The settlement is one of dozens applying to have the entire island listed as a UNESCO World Heritage Site. It also includes a T-shaped tower built of rock by the prehistoric Taraoti civilization. Pickles said the money from the winning bid would be used to carry out new excavations. “We know there are some towers here and houses around them, but no one has looked for them yet,” he said.

Aerial view of white sandy bay, blue sea and boats
A few hundred meters from the hotel is the typical white sandy beach of Menorca

We continue north to Fornells, a charming fishing port and resort for Spanish second home owners. Vestige plans to open another hotel nearby next year. Guests love Sa Llagosta, where I watched people go by as chef and patron David de Coca served me a delicious appetizer of anchovies with pickles, followed by lobster.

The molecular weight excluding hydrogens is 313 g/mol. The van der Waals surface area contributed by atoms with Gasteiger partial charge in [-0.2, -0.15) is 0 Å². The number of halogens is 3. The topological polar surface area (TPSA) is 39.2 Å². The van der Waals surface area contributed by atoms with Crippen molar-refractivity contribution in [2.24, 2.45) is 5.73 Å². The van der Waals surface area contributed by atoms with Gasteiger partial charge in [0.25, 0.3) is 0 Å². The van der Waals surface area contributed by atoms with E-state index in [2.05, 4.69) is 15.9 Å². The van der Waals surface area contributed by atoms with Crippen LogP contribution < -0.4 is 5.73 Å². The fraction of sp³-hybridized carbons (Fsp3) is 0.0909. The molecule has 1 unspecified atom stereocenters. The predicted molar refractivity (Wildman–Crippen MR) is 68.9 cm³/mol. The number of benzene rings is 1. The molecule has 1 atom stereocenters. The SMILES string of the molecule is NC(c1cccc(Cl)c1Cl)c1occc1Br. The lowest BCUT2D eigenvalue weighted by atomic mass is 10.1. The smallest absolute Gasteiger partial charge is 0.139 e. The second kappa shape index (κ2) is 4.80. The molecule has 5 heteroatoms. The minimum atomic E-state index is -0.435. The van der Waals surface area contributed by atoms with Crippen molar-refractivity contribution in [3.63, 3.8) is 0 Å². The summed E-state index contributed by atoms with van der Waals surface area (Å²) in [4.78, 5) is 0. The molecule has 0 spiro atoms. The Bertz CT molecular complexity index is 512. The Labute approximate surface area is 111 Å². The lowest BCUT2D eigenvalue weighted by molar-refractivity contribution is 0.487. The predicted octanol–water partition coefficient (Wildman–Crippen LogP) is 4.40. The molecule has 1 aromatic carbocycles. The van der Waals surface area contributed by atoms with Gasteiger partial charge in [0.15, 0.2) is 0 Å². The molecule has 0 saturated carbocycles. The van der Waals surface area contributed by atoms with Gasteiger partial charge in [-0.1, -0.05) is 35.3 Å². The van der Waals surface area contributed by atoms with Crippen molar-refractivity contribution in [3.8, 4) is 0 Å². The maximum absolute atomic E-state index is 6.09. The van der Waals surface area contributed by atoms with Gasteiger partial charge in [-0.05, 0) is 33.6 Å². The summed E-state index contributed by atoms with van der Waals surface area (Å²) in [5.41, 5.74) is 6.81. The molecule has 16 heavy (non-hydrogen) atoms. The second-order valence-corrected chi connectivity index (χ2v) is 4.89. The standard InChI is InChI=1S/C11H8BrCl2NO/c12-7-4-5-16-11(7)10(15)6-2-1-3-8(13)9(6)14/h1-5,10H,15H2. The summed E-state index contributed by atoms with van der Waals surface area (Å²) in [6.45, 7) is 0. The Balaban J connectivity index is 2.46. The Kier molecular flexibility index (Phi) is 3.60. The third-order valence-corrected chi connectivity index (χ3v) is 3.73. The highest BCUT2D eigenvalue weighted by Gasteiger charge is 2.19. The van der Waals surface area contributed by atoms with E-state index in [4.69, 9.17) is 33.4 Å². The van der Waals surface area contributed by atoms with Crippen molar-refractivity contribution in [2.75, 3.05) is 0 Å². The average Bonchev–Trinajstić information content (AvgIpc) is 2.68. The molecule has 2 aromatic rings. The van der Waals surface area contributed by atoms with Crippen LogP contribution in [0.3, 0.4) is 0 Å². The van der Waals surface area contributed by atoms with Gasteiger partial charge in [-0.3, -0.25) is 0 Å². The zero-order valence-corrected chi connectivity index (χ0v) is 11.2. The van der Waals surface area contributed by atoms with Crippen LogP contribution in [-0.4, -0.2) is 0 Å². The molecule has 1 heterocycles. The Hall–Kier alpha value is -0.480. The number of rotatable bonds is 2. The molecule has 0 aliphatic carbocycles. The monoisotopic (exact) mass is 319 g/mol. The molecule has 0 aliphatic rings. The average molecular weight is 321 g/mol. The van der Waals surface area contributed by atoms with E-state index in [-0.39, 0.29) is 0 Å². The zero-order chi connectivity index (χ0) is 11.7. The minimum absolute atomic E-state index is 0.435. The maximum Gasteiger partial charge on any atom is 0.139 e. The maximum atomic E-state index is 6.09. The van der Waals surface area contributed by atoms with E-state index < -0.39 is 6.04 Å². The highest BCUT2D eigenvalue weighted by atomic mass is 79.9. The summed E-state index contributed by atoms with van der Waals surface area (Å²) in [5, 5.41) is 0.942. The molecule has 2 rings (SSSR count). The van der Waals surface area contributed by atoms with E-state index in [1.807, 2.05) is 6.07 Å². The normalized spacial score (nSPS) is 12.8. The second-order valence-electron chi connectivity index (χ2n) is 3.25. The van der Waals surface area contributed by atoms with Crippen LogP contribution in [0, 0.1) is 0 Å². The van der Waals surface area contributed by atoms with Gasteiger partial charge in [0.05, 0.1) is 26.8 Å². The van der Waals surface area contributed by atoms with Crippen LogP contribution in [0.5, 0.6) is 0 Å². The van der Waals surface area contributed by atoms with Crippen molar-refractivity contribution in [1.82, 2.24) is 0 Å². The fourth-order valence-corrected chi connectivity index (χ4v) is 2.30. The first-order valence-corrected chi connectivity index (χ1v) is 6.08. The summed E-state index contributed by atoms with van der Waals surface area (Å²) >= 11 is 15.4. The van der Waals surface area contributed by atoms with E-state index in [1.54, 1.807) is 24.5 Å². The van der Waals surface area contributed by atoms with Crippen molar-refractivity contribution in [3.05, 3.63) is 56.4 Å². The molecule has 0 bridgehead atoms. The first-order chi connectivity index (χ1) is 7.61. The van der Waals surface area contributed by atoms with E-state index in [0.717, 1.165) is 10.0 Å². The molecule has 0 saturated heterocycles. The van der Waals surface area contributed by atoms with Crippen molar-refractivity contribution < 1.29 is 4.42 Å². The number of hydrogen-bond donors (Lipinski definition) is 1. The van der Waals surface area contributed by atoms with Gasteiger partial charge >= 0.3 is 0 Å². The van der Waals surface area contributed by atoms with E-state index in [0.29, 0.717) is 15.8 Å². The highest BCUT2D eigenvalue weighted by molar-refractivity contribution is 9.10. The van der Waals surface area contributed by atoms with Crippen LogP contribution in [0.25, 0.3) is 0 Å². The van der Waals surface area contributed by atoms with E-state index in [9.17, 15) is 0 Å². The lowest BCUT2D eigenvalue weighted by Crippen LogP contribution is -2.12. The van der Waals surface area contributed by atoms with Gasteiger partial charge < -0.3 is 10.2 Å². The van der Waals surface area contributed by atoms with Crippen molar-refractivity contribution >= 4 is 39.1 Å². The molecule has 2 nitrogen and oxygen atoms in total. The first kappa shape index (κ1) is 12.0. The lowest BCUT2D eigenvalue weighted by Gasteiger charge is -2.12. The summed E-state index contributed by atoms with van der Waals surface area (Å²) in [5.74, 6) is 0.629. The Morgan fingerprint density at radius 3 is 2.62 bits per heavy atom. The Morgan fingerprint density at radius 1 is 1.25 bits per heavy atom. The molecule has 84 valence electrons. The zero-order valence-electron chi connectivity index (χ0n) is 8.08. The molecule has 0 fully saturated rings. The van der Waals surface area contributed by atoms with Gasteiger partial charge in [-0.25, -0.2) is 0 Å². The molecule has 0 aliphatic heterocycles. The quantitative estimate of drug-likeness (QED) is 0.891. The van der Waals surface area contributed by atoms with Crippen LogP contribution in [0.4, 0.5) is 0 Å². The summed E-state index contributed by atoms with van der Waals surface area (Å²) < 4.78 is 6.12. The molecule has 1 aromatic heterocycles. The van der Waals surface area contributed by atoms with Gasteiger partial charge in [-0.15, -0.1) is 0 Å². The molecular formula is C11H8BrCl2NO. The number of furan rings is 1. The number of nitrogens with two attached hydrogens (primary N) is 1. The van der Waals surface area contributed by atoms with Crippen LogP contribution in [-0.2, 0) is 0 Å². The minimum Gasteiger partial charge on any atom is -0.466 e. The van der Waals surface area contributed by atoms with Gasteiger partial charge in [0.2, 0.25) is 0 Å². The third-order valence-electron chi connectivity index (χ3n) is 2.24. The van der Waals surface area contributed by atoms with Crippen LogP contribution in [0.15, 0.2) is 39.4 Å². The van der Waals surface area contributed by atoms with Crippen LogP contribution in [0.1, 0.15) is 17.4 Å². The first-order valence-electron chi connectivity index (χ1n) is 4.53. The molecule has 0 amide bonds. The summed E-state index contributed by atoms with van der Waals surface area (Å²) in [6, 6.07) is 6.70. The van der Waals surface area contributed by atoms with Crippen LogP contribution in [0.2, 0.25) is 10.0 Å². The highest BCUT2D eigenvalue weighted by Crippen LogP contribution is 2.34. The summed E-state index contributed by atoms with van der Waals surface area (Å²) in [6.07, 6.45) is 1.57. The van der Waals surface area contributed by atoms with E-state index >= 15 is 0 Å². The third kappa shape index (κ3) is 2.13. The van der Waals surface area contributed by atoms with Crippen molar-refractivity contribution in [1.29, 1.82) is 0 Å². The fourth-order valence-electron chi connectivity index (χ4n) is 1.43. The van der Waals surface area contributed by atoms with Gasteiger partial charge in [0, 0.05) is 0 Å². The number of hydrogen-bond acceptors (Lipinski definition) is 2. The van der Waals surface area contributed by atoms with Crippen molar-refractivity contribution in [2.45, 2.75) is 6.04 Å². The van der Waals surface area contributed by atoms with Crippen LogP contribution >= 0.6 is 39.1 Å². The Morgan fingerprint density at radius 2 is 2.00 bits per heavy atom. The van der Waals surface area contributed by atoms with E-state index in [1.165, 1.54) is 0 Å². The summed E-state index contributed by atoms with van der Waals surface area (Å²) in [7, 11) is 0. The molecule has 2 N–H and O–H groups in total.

The Menorcan pride in their heritage is evident in recent buildings.Hundreds of 19th-century igloos tent, or stone storm shelters for livestock, dot the fields. Vestige failed to obtain planning permission to convert a room close to the swimming pool into a spa. (The spa will open in two years at a nearby farm building).

I am most fascinated by the farm and garden gates all over Menorca. They are hewn from rough, wind-bent wild olive tree wood, further shaped by artisans known as “olive trees.” arades. The rustic elegance of the doors gives a Menorcan feel. “It’s very real to me that people know how to protect the island,” Maria told me as we sat down for dinner by the ancient well.

It’s this dedication, both inside and outside of Son Vell’s dry stone walls, that elevates the place more than any small fortune. Maria herself was not able to relax and enjoy it. “Maybe next year I’ll be able to do that,” she said, staring at the lawn. By then, she may face competition of her own as the family’s new empire grows.

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Simon Usborne as guest of Vestige Son Vell (Relic Collection Network). Double room rates from €603 per night (including breakfast) in September and from €337 per night in October